If you have experienced sexual assault and told someone, the person you told may have been full of advice and might have tried to help you (for better or worse). When someone spews advice at you, it can be extremely overwhelming. However, the person you told might not have known what to say which is completely understandable although this may have made you feel more alone and you may have regretted talking about what happened. Sexual violence is a tough thing to hear, talk about and it is a tough thing to help someone through. It is even more tough to let someone help you through it. I’ve been there.

Here is what I needed to hear more than anything, but nobody told me:

You don’t have to talk about it if you don’t want to...

Working through what happened has to be done on your terms. There is nothing wrong with not being ready to talk about it. Talking about things when you are not ready to or when you don’t feel safe may only make you more upset.

You do not have to open up to family, friends, a romantic partner, or a stranger if you do not want to. You do not have to become some sort of an advocate or come out as a victim (or survivor) publicly. You do not have to do anything or put yourself in any situation that makes you feel uncomfortable or vulnerable.

… But you don’t have to stay quiet either.

In today’s rape culture and society of victim blaming, coming out and saying that you are a victim (or a survivor) can be almost as scary as what happened to you. The important thing to know is that you can tell someone what happened to you in the outlet that helps you feel safe whether that’s your best friend, your mom, or a psychologist.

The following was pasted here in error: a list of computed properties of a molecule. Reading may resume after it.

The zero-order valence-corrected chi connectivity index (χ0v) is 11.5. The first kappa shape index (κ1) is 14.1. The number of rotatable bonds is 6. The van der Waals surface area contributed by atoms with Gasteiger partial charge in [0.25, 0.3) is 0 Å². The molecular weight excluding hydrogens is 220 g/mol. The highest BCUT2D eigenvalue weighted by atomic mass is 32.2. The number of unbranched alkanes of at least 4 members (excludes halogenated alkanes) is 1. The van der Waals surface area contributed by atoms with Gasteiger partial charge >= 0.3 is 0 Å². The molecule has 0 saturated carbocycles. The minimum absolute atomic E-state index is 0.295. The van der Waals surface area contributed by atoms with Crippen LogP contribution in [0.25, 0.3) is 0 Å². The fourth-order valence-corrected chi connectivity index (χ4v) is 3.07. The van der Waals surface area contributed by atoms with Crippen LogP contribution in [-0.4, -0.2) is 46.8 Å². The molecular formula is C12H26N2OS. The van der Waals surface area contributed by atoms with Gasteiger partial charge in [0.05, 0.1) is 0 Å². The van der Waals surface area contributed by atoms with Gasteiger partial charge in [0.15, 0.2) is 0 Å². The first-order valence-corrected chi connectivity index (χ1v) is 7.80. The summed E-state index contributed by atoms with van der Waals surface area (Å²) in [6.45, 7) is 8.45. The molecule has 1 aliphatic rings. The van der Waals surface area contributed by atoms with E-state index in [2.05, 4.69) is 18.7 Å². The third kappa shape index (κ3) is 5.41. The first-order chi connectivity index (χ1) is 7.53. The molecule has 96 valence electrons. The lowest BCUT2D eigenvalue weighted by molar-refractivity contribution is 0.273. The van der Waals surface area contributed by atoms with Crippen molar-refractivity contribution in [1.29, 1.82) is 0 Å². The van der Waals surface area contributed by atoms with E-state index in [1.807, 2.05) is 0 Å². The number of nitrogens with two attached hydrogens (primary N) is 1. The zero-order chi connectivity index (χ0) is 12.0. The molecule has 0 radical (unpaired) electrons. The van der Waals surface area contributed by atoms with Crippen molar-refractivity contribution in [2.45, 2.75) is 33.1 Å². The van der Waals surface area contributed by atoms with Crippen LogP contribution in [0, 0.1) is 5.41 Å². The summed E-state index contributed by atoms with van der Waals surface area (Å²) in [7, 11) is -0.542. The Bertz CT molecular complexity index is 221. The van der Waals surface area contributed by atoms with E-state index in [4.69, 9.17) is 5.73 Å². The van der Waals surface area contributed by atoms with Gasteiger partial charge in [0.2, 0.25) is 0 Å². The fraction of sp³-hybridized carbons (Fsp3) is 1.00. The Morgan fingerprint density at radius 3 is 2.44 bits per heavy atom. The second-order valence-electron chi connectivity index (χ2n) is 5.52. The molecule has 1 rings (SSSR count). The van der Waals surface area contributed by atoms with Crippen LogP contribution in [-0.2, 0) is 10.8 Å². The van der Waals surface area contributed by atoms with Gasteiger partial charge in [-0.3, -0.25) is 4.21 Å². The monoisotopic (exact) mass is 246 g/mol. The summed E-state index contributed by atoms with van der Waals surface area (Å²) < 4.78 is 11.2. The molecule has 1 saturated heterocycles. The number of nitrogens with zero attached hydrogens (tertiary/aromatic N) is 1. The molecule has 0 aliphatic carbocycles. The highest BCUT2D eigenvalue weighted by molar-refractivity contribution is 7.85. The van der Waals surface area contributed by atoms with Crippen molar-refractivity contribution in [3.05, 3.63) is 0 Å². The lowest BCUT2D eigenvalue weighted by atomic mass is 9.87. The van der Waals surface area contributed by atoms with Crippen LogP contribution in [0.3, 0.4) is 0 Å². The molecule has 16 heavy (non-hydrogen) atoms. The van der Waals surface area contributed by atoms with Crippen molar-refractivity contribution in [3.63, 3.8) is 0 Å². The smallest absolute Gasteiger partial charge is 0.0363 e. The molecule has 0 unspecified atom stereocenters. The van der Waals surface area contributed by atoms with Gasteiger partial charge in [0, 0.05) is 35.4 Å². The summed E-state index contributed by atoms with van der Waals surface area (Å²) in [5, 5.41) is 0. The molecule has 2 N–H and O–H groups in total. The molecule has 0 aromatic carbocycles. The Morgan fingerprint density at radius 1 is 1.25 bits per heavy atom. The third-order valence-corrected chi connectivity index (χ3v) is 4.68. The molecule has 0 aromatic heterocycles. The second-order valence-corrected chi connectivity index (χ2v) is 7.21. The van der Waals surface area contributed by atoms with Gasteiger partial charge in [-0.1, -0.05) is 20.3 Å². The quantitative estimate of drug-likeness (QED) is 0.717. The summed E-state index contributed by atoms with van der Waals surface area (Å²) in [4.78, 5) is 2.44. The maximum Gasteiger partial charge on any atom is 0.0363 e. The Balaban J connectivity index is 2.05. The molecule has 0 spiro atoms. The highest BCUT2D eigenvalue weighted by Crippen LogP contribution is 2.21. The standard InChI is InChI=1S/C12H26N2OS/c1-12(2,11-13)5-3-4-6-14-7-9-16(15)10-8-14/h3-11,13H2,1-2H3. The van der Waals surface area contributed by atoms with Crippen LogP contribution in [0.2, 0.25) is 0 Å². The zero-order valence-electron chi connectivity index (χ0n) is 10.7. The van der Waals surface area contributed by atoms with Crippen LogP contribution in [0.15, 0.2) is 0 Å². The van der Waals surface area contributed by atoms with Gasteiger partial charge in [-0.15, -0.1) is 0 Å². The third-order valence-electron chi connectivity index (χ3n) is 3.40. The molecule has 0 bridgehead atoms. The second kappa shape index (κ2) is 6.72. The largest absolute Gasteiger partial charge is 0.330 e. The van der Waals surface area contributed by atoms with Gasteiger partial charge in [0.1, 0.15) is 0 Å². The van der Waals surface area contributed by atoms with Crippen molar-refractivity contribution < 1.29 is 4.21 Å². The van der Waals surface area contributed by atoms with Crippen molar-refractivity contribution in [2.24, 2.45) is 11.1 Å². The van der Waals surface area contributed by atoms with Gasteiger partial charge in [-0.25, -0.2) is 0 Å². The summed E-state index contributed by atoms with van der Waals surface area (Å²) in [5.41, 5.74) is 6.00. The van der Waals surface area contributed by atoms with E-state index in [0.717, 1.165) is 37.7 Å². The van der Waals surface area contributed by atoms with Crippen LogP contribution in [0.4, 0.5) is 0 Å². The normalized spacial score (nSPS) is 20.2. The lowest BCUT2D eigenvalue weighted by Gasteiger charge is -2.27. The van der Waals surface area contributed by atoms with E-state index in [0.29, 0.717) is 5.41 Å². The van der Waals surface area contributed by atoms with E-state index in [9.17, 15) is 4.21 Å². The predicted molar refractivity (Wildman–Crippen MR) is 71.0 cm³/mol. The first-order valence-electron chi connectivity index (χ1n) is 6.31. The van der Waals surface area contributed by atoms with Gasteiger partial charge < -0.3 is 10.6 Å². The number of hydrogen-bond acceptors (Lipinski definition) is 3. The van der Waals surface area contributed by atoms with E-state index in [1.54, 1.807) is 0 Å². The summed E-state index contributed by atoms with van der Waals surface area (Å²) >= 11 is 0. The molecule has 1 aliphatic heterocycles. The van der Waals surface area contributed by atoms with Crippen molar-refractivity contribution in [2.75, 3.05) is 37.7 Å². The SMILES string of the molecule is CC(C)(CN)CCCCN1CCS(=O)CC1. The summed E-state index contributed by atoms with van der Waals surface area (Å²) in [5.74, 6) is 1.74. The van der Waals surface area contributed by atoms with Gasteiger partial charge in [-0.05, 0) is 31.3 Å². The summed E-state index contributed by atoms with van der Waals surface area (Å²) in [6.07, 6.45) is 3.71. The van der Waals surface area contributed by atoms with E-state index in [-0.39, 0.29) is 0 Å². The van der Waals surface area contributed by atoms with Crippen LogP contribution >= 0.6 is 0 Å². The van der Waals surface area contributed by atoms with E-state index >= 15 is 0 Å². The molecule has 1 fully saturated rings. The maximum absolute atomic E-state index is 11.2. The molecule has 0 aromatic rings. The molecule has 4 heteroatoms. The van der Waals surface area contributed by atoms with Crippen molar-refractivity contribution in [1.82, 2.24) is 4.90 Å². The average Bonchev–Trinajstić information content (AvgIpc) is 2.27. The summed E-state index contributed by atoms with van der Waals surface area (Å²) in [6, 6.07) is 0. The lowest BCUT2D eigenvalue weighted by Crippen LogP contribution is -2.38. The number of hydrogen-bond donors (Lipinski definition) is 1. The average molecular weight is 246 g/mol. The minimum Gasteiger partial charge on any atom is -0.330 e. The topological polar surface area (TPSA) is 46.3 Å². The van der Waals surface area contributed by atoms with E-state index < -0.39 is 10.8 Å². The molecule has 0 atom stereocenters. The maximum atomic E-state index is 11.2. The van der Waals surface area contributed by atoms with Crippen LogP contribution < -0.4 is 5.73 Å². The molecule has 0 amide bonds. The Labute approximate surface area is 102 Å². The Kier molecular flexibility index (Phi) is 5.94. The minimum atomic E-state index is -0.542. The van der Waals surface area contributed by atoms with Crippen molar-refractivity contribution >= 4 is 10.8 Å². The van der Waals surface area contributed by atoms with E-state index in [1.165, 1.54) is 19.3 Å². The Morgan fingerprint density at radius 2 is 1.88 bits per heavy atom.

There are people in this world who can help you through what happened. Don’t be afraid to tell these people exactly what you need from them. Tell your mom or your dad that you just want a hug and a shoulder to cry on. Tell your best friend that you want some support when you are struggling. Tell your psychologist when you are ready to start working through what happened.

If you find writing to be helpful, write about it. You don’t have to publish it to reap the benefits of writing down how you feel and what you think.

Talk about it. Write about it. Scream it from the rooftops. There is no “right way” to heal. There is no “wrong way” to process what you went through.

But if talking through your experience helps you, do it. Don’t be afraid of making people feel uncomfortable.

Another thing I wish I had known about talking with a psychologist about my experience is that I had complete ownership and control of what we talked about and how we talked about it. After what I went through, thinking about “the event” (as we called it in sessions) sent me into vivid flashbacks. When I started going to my psychologist, instead of going right into talking about the event, we talked about skills that could help me cope with what I was dealing with. The best part of going to therapy was that she patiently waited for me to be ready to talk about the event (in as little or as much detail as I wanted to). The ball was in my court to decide when I felt fully equipped with coping mechanisms and felt like I could trust her and that I was ready to start working through the actual events.


For a survivor, there are two hotlines that are extremely helpful and can get you connected with resources specific to your community and situation.

National Sexual Violence Resource Center Hotline - 1-877-739-3895

Rape Abuse Incest National Network (RAINN) National Sexual Assault Hotline - 1-800-656-HOPE (4673)

Know someone who is a survivor? Click the link for a great resource from OneStudent.org (a great organization) on How to Support Survivors.